April 23, 2013

It Only Takes a Push—A look at compression-only CPR

A co-worker collapses in front of you and lays unresponsive on the floor. You’ve taken CPR training, but:

    • You don’t really remember just how to do the head-tilt, chin-lift maneuver
    • You don’t have a mouth barrier or pocket mask
    • You are uncomfortable performing rescue breaths

After ensuring EMS has been contacted, is there anything else you can do?

You bet there is.

For sudden cardiac arrest (SCA), recent studies1-2 have established the use of compression- only CPR as an effective alternative to conventional CPR, which combines chest compressions with rescue breaths (also known as “ventilations”). The immediate recognition of the emergency, activation of the EMS system by calling 911, and delivery of continuous chest compressions for a witnessed, sudden collapse of an adult could significantly increase the chance of survival.

It is important to understand that there are cases of cardiac arrest that could benefit from conventional CPR. This includes events that are not witnessed, arrests in children, and arrests caused by non-cardiac–related problems such as drowning or drug overdose. However, if a rescuer is not trained in conventional CPR, or is unable to provide conventional CPR (including rescue breaths), the bystander should give continuous, uninterrupted chest compressions until help arrives.

By eliminating the apprehension associated with performing rescue breaths, compression-only CPR may encourage more bystanders to take immediate action and attempt CPR when an adult collapse is witnessed. A person who is unresponsive and not breathing or not breathing normally (only gasping), has little chance for survival without help.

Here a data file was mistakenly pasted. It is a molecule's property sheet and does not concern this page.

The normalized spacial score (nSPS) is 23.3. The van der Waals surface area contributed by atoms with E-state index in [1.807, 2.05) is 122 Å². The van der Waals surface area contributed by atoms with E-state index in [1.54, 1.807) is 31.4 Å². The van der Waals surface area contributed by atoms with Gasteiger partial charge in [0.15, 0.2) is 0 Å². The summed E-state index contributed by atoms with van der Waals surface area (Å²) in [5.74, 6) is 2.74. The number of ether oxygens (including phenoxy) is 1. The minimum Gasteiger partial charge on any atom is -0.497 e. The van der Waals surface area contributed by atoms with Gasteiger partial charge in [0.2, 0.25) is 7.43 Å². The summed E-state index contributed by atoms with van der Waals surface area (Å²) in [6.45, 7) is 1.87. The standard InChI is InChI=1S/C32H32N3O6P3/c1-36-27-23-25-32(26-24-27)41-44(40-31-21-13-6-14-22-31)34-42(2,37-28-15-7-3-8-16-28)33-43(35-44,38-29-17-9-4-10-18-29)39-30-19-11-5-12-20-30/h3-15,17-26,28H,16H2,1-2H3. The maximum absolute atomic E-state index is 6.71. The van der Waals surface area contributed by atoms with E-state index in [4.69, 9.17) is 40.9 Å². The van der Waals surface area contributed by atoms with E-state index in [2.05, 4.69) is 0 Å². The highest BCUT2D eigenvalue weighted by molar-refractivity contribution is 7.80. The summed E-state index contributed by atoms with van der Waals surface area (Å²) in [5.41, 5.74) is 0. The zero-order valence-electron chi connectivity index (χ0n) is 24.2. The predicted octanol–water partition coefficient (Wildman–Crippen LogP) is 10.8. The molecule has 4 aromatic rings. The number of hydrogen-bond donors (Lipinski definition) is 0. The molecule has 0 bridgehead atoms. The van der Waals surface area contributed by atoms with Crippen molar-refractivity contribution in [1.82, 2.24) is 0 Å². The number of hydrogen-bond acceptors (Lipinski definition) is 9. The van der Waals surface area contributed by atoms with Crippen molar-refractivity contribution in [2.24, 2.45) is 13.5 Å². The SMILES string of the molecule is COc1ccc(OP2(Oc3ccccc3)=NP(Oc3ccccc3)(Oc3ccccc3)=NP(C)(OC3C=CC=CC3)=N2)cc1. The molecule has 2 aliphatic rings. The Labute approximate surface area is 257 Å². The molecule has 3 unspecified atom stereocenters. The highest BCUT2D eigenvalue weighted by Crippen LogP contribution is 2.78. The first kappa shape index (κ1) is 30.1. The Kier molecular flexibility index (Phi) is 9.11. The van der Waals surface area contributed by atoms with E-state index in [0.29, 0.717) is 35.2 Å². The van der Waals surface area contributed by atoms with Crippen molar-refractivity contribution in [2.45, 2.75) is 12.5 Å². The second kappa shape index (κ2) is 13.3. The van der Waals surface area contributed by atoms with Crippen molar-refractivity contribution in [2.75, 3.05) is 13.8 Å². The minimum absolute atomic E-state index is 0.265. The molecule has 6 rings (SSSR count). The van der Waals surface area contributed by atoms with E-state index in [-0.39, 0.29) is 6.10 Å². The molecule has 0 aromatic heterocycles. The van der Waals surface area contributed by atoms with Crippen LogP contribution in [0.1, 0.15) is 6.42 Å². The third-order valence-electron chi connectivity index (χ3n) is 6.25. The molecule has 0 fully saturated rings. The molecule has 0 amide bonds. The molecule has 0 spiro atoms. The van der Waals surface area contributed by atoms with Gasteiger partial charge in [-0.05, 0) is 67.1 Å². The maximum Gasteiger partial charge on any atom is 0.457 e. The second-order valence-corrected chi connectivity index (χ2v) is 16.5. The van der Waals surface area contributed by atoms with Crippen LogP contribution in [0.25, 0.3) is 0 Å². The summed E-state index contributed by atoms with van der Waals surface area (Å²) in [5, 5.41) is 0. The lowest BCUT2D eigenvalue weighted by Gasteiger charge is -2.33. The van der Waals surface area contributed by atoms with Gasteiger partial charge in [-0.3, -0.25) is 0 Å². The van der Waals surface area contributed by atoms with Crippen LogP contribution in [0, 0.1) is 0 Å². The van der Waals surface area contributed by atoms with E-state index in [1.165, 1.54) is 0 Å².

Remember, nothing the bystander can do can harm the person further. Immediate delivery of chest compressions can only help.

In March 2011, Circulation: Cardiovascular Quality and Outcomes reported on research investigating the use of video to teach compression-only CPR. According to their findings, “Video training as brief as one minute led to participants being more likely to give hands-only CPR, at a rate and compression depth significantly closer to the ideal than those with no training.”

ASHI and MEDIC First Aid make it easy to help spread the word about compression-only CPR. We offer a free public service announcement DVD Push Here to Save a Life, which features short videos on this lifesaving technique. You can even add your own Training Center logo and contact info at the end of the PSA for your local media. You can order yours by clicking the button below.

Push Here To Save A Life

For our readers who aren’t emergency care instructors, have you taken a CPR class since compression-only CPR became widespread?

Find A Class, ASHI, MEDIC First Aid


1 "CPR with Chest Compression Alone or with Rescue Breathing". Rea, T.D., et al; July 29, 2010; N Engle J Med.

2 "Hands-Only (Compression-Only) Cardiopulmonary Resuscitation: A Call to Action for Bystander Response to Adults Who Experience Out-of-Hospital Sudden Cardiac Arrest". American Heart Association science advisory; March 31, 2008; Circulation.